Donald Trump and Kellyanne Conway — President Donald Trump‘s eldest son and a senior White House aide, respectively — were quick this week to dash off sharp criticisms of the prominent figures accused in an elaborate series of college admissions scams.
But Don Jr. was soon labeled a hypocrite based on his admission to a college where his dad had vowed to be a generous donor.
Don Jr. has not responded to those criticisms and a spokeswoman for the Trump Organization, which he runs with his brother, Eric Trump, did not respond to a request for comment. (No member of the Trump family has been accused of any crimes related to their college admission.)
The social media back-and-forth this began with a string of tweets from both Conway, 52, and Don Jr., 41.
On Tuesday, after the news broke that Felicity Huffman and Lori Loughlin were among the dozens of people charged, Conway tweeted that the actresses must have “worried their daughters are as stupid as their mothers.”
In a second tweet on Tuesday, Conway listed off various suspects in the case including Huffman and Loughlin as well as top executives and others.
“YOU FAILED THESE KIDS,” she wrote.
Federal prosecutors allege there was a widespread effort by wealthy families to get their children into top colleges by falsifying SAT scores, lying about their athletic skills and more.
Huffman is charged with conspiracy to commit mail fraud and honest services mail fraud.
She allegedly paid $15,000 to admissions consultant William “Rick” Singer and his nonprofit organization and Singer’s group facilitated cheating on Huffman’s daughter’s SAT test by having a proctor correct her answers, according to prosecutors.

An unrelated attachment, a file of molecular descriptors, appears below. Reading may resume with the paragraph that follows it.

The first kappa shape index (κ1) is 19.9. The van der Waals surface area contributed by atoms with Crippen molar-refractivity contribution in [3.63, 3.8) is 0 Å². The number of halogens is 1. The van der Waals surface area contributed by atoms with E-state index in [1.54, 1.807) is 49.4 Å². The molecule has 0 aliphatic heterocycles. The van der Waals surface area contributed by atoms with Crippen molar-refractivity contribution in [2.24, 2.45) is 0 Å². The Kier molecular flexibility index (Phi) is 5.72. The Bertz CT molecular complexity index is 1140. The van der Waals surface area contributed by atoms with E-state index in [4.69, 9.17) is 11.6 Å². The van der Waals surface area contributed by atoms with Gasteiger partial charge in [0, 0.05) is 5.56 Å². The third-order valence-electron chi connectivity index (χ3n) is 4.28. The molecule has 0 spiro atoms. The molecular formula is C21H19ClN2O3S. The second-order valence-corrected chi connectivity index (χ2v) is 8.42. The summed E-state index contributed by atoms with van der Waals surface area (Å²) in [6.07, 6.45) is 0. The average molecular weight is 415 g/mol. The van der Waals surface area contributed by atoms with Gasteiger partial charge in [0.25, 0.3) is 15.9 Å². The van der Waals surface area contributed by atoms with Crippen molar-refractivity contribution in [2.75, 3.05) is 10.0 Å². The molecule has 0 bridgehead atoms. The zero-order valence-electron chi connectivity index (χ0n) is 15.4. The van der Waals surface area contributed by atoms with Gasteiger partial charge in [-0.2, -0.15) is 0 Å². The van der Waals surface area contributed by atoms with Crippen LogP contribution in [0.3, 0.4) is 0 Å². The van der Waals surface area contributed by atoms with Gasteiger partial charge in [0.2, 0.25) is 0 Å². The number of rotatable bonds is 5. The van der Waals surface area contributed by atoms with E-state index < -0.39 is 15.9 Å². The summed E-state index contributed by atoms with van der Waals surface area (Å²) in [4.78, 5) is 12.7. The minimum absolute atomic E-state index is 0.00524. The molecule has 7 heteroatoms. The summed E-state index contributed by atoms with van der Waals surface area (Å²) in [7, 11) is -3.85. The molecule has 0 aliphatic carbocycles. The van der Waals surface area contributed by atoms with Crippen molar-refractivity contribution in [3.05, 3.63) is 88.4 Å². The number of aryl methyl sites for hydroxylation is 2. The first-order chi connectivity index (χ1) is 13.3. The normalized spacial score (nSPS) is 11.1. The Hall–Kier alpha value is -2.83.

Loughlin and her husband, J. Mossimo Giannulli, have been charged with conspiracy to commit mail fraud and honest services mail fraud.
According to federal prosecutors, Loughlin allegedly wanted her daughters to get into the University of Southern California so badly that she and her fashion designer husband paid half a million dollars in bribes to falsely designate their daughters as recruits on the crew team — “thereby facilitating their admission to USC.”
Don Jr. — who has been a vocal surrogate for his father, adopting many of his same incendiary social media tendencies — seemed to take particular pleasure in Huffman and Loughlin being accused.
He sarcastically re-posted old tweets from both of them, captioning a 2016 tweet from Huffman about the best “hacks” for back-to-school with, “I’m learning some new ones as we speak. Stay tuned.”
Tuesday afternoon, he tweeted, “Is it just me or is everyone in Hollywood strangely silent today? Come on guys you’re always very vocal in forcing your opinions on everyone… What changed?”
Author Tim O’Brien, a journalist, Trump biographer and longtime critic of the president, clapped back.
“Suddenly remembering that string of pledges by your father to Penn/Wharton in the 1990s — totaling at least $1.5 million — that coincided with the 1996 and 2000 enrollment there of you and Ivanka respectively,” O’Brien tweeted at Don Jr.
As the Washington Post details, “News reports and investigations suggest the Trumps used money and connections to ease their access to top schools.”
The Post cites the president’s pledged donations to Wharton, the University of Pennsylvania’s business school, and, according to biographer Gwenda Blair, reports that the president himself was able to interview with a “friendly” admissions officer during his own entrance at Wharton.
Such efforts put them in good company.
According to Daniel Golden’s book The Price of Admission, there are many legal if morally dubious ways that wealth and status manipulate the officially objective college admissions process — via donations, networking and more.
“Many people now understand that the wealthy have an advantage in college admissions, so the perception has changed,” Golden, a senior editor at the news outlet ProPublica, tells PEOPLE. “The system though has not changed by fixing the problems. If anything they’ve gotten worse.”
Golden says there are many examples beyond those in the Trump family.
“When it comes to trying to get your kids into the elite colleges, it’s not a matter of party affiliation or ideology,” he says. “It’s across the board, which is one reason why it’s so hard to change.”
• with STEVE HELLING